Afterpaper by Jackie Craven
Media Morphs the Messenger 98
Shifting Perceptions and New Frontiers
In the aftermath of the Hypertext Writers Workshop, "Media Morphs the
Messenger," I sent our facilitator, Deena Larson, a panicky e-mail: "Can I
rewrite my Forepaper? Can I firebomb it?"
My Forepaper described observations made while writing the short hyperfiction, In The Changing Room.
At that time, my focus was on theme and imagery. I was primarily interested in the ways
separate narratives could be intertwined by creating links between common images. But now
that I had met with a talented group of hypertext writers and peeked "under the
hood" of some of their work, I questioned some of my assumptions. I discovered that
my own hyperfiction had problems I had not suspectedand possibilities I had not
imagined. Moreover, I learned that as a reader of literary hypertext I had been neglecting
strategies and overlooking details which make the experience more meaningful and
The workshop gave me the opportunity to closely examine the paths of carefully formed
works such as Larson's Samplers (Eastgate Systems). Discussing the
interrelationship between shape and meaning opened my mind to new possibilities for
organizational patterns. Reviewing projects presented by workshop participants, I
discovered link titles that formed poems, navigational maps that formed pictures, and
hidden nodes (coined "Jane spaces" by our group) that solved mysteries and
served as a gravitational centers for complex works.
In the past, I have felt that writers of literary hypertext who depend heavily on
overall topographic structure run the risk of composing works which are mechanistic and
contrived. The findings in this workshop, however, suggest that the ways text is linked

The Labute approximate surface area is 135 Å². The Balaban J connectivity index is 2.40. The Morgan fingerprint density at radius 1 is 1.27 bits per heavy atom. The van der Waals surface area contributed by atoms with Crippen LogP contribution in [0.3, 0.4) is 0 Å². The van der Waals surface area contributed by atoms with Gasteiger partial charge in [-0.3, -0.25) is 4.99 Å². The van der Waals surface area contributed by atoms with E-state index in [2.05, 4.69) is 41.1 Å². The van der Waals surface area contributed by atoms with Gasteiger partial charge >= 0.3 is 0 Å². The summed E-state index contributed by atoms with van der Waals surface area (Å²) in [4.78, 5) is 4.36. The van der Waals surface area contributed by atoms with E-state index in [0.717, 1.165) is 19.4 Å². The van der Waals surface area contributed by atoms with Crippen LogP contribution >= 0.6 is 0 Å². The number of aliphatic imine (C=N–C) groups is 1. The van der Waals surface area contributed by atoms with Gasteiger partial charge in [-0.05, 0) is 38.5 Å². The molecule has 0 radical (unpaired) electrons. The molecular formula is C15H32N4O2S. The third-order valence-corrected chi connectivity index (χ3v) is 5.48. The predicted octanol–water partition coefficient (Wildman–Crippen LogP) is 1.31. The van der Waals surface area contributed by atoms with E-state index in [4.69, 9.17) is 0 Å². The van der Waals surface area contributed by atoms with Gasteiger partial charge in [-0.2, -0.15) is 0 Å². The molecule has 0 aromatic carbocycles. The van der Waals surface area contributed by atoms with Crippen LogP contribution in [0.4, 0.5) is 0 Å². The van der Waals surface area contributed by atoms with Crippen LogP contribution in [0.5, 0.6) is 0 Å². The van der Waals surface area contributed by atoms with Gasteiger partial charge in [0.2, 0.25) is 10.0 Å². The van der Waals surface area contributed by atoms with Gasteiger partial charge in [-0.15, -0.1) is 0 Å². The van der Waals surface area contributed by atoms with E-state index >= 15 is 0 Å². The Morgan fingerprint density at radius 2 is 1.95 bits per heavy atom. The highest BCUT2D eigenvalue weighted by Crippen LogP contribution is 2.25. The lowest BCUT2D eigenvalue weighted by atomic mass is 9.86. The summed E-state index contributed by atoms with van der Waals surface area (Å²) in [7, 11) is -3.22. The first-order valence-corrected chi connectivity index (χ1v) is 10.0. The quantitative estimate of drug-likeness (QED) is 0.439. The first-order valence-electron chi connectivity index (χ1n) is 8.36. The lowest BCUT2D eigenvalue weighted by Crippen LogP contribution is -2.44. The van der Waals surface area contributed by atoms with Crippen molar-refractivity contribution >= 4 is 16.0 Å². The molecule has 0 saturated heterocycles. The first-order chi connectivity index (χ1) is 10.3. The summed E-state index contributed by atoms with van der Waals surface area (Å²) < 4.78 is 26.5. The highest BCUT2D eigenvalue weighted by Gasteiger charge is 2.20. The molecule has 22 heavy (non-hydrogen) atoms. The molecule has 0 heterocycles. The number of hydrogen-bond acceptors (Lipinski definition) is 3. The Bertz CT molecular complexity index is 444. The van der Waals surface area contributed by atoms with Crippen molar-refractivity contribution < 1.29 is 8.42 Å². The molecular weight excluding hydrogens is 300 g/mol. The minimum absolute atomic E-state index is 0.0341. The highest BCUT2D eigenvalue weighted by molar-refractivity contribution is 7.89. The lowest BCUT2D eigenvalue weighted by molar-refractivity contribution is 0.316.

can contain as much beauty and meaning as the text itself.
Acknowledging the interdependency of shape and meaning raised a dilemma: How do
hypertext writers announce their structure without becoming trite or condescending?
How can hypertext writers explain navigational strategies without bogging readers down
with cumbersome instructions? And, how do writers and readers achieve a sense of
closure in works that are non-sequential and non-hierarchical?
As we discussed these issues, I learned that my own work of hyperfiction, In the
Changing Room, baffled some readers. Although I had created a default story line which
followed my characters in more-or-less chronological sequence, I had not clearly informed
my readers how to find that path. Lacking a compass, some readers meandered aimlessly
through the work, missed key passages, and became frustrated.
Consequently, I have now revised Changing Room to include clearly labeled
navigational buttons and an expanded introduction with
guidelines for readers. Links have been adjusted so that readers who follow the default
path will reach critical spaces. The concluding node in each narrative strand now links
back to the opening menu.
Writers of literary hypertext walk a fine line between being obscure and becoming
overly directive. Our workshop discussions persuaded me that my task as a hypertext writer
is not only to create literary works, but also to gently inform readers how to approach a
genre which may seem new and unfamiliar.
Writers of hyperfiction have often gravitated toward tragedyThe literary canon is
peppered with car crashes, dismemberments, wrenching farewells, and violent deaths. In a
genre where narratives rarely reach a definitive conclusion, catastrophic events can
provide an easy out for writers seeking to create a sense of closure. Furthermore, the
non-linear nature of hypertext narratives may make writing humor difficult, if not
impossible. Comedy, after all, often depends on sequenceThe punch line loses its
punch if it is revealed too soon.
Nevertheless, several works discussed during our workshop demonstrated engaging
wit. Bill Bly's The
Romance of Lost Causes uses word play, absurd situations, and mock epic devices to
spoof academia. Julianne Chatelain's Murmur of Water features the
amusing incongruity of water molecules which talk among themselves. My own
hyperfiction, In the Changing Room, also reaches for humor by juxtaposing calm
narrations with bizarre events.
A one-day workshop cannot provide sufficient time to delve deeply into the issue of
hypertext and humor. Our discussion did, however, stimulate a train of thought which will
follow me in the year ahead. Can links lead to laughter? Which comic devices work
well in hypertext...and which inevitably fall flat? Can the lag between linked
passages function as a comedic pause, heightening the humorous effect? Do some
aspects of hypertext lend themselves to comic effects not possible in linear writing?
Inspired and enlightened by the Hypertext Writers Workshop, I am now launching a new
project which explores these questions.